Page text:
A 'Simple' Test For Newborns

pregnant woman pregnancy generic AP

James William Lazarro was the picture of health, a strapping baby boy and a welcome future playmate for his older brother Sam.

"We were thinking about T-ball teams and bunk beds," recalls his mother, Jamie.

But when James was just eight months old, he suddenly stopped breathing one morning and died.

Says his father, Tom, "At that point they concluded preliminarily that it was SIDS (sudden infant death syndrome)."

But after a little sleuthing Tom and Jamie Lazarro discovered that their son had a rare genetic disorder that left him unable to absorb fat, reports CBS News Correspondent Elizabeth Kaledin. Though relieved to have an answer for Jim's death, they also learned the anguishing truth: a simple test could have prevented it.

"We were angry. We were very angry," says Jamie. "How could there be a test that was cheap, that was simple to do, that would have saved our son?"

How simple? It involves a pin prick on a newborn baby's heel. Blood is collected, dried on a postcard, and sent off for analysis called tandem mass spectrometry.

"There are literally thousands of babies a year that die or are severely damaged by conditions that can be detected through expanded newborn screening," says Edwin Naylor of Neo-Gen Screening.

But the practice of screening newborns for a broad range of genetic disorders is still in its infancy and is largely up to individual states. Pennsylvania and Massachusetts screen for nearly 30 disorders, while others (like Utah and Kentucky) look for three or four.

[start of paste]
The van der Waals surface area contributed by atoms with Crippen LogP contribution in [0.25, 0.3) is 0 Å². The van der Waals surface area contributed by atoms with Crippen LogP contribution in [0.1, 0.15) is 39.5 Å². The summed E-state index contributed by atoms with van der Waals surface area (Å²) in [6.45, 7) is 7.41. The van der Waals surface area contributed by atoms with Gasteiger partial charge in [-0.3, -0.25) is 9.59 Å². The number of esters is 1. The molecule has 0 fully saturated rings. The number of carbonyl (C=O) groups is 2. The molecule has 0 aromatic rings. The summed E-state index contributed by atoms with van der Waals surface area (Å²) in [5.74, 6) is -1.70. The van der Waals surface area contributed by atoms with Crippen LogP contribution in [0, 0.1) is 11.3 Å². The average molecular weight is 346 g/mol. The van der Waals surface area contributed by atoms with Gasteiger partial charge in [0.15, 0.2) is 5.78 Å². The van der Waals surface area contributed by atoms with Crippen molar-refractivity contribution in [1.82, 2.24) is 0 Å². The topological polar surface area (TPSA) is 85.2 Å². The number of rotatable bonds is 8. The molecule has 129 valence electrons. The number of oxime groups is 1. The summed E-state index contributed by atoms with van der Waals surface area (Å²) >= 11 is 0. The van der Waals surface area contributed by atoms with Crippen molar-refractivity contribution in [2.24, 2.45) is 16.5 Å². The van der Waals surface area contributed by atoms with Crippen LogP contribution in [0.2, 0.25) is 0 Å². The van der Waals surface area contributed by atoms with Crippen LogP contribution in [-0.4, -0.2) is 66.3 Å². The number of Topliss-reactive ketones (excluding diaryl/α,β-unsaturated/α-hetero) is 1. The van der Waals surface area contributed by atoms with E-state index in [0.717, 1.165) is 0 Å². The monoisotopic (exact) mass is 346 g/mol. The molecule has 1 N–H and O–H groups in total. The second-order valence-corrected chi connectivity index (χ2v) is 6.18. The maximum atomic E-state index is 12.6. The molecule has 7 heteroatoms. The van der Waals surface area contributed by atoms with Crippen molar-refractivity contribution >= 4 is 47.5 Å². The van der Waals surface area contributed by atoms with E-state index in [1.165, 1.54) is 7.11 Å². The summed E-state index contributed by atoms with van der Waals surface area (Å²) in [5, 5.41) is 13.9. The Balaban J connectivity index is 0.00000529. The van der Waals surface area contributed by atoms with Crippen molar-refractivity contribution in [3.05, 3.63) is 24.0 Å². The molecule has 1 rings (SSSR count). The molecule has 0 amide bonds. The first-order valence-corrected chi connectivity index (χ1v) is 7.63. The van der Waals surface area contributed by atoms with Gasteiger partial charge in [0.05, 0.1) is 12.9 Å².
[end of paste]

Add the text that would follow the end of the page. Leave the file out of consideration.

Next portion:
James Lazarro had the misfortune of being born in Wisconsin, where there was no expanded screening. His parents never knew that just changing his baby formula would save his life.

But for many genetic disorders, there is no treatment at all and as more states consider expanded screening programs, there is concern about the ethics of searching out diseases that have no cure.

"We have a test that allows us to make a diagnosis, but we don't have in place a full counseling mechanism for dealing with those families," says Dr. Allen Hogge of Magee-Women's Hospital. "We don't have in place the support system for untreatable diseases."

Other doctors believe treatments will improve as we learn more about genetics, adding that since the technology exists to uncover even the rarest disorders, all states should make it available.

The Lazarros would agree. The same test that came too late for one child came just in time for another, revealing that their newborn daughter, Anna, does not share her brother's defective gene.

  • CBSNews.com staff CBSNews.com staff

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